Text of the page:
Society for Medical Anthropology
Oral Presentation Session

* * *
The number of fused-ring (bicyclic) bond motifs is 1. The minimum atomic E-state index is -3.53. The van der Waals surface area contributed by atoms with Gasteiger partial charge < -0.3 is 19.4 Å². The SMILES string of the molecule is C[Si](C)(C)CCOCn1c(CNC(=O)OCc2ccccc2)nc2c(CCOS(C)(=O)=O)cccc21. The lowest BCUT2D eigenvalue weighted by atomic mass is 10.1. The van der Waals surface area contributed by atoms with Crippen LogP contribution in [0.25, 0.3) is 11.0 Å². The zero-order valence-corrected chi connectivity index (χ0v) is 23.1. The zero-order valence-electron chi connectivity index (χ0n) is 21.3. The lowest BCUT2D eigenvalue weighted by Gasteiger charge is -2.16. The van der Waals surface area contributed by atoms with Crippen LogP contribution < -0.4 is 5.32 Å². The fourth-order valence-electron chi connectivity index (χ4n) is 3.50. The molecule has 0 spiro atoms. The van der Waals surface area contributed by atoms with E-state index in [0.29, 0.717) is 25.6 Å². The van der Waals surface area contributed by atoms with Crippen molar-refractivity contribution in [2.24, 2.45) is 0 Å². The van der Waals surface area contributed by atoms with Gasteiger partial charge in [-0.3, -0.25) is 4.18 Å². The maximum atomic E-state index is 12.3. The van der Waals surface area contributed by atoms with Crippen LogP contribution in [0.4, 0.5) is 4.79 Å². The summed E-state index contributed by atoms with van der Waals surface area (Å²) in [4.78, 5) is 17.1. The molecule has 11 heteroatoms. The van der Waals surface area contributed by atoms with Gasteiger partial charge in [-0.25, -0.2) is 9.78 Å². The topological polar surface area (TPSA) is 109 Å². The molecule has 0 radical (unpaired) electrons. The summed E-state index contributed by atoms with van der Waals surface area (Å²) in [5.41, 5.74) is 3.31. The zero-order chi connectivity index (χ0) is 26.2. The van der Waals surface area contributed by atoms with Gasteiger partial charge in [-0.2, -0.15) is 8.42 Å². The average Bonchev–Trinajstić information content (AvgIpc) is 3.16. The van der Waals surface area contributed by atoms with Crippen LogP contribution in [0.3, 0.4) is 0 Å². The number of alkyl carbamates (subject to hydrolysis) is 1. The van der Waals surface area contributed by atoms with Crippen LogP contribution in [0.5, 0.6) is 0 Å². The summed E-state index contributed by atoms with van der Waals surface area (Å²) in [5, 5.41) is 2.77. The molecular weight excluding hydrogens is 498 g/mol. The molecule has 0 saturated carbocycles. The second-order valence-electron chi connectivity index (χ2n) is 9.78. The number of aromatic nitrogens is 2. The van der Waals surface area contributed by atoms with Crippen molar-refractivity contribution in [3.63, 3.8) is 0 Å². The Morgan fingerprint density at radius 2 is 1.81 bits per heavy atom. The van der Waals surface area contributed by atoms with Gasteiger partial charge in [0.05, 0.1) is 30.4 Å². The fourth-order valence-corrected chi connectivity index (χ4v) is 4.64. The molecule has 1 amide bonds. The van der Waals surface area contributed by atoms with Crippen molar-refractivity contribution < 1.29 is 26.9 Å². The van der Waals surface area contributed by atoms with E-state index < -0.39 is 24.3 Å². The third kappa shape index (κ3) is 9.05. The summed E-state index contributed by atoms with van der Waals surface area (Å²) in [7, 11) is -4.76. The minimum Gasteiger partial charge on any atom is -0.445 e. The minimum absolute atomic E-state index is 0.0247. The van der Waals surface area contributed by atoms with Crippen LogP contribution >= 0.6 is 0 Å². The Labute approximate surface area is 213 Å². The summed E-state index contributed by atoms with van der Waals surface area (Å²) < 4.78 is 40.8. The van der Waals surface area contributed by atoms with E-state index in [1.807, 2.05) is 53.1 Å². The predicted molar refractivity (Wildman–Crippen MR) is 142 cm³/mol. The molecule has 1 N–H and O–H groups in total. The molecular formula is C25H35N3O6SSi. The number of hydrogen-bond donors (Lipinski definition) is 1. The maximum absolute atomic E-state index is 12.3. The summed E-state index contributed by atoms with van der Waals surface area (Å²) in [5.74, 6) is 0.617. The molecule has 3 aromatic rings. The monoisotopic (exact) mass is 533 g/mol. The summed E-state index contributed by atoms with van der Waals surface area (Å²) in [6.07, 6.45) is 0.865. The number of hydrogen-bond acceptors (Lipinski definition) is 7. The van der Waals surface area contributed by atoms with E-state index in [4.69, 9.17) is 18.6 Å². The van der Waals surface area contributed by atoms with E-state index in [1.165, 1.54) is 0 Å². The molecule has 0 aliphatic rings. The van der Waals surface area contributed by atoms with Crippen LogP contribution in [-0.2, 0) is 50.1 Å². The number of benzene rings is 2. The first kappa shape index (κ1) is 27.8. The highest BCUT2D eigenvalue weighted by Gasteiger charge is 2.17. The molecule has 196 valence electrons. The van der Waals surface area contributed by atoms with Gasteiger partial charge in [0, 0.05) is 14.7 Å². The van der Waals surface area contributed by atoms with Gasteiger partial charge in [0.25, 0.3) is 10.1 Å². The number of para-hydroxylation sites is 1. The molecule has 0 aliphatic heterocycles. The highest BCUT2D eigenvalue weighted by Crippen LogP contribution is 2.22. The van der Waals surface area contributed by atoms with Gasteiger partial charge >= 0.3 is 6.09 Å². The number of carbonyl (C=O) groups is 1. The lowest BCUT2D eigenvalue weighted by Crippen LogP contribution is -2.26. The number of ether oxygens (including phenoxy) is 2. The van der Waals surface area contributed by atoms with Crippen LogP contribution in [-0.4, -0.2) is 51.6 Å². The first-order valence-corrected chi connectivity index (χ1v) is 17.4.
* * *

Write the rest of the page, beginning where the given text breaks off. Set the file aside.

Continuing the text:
Nepal is undergoing massive changes in health programs and policy, and has had a surge of interest in mental health following the 2015 earthquakes. However, despite suicide being a leading cause of death and growing discourse about its significant burden among women, health data collection and prevention programs have yet to document and respond to these ‘preventable’ deaths. As the health system creates structures that quite literally erase suicide events and deaths from its system, the national police force has systematically documented these deaths for many years. However, police authorities investigate suicide deaths, forcing officers and families to negotiate potential causes, including murder. Thus, in the health realm, suicides disappear as they are filtered through reporting systems shaped by social, cultural, and political institutions. During 18 months of fieldwork in Nepal, I follow health officials, police officers, and policy makers through their everyday work investigating and responding to suicide related events. I triangulate these observations with the data they generate (case files, medical records, and monthly reports) and investigated how they generated, or eliminated, suicide, where it propagated, and traced it back to the families that sourced it. Looking from the margins towards centers of power, this talk explicates how varying institutional numbers can obfuscate and invalidate suffering experienced at local levels. This study provides insight about the power dynamics and diplomatic incentives for health priorities. Findings shed light on how anthropological insights can help bridge technical systems across institutions and cultures.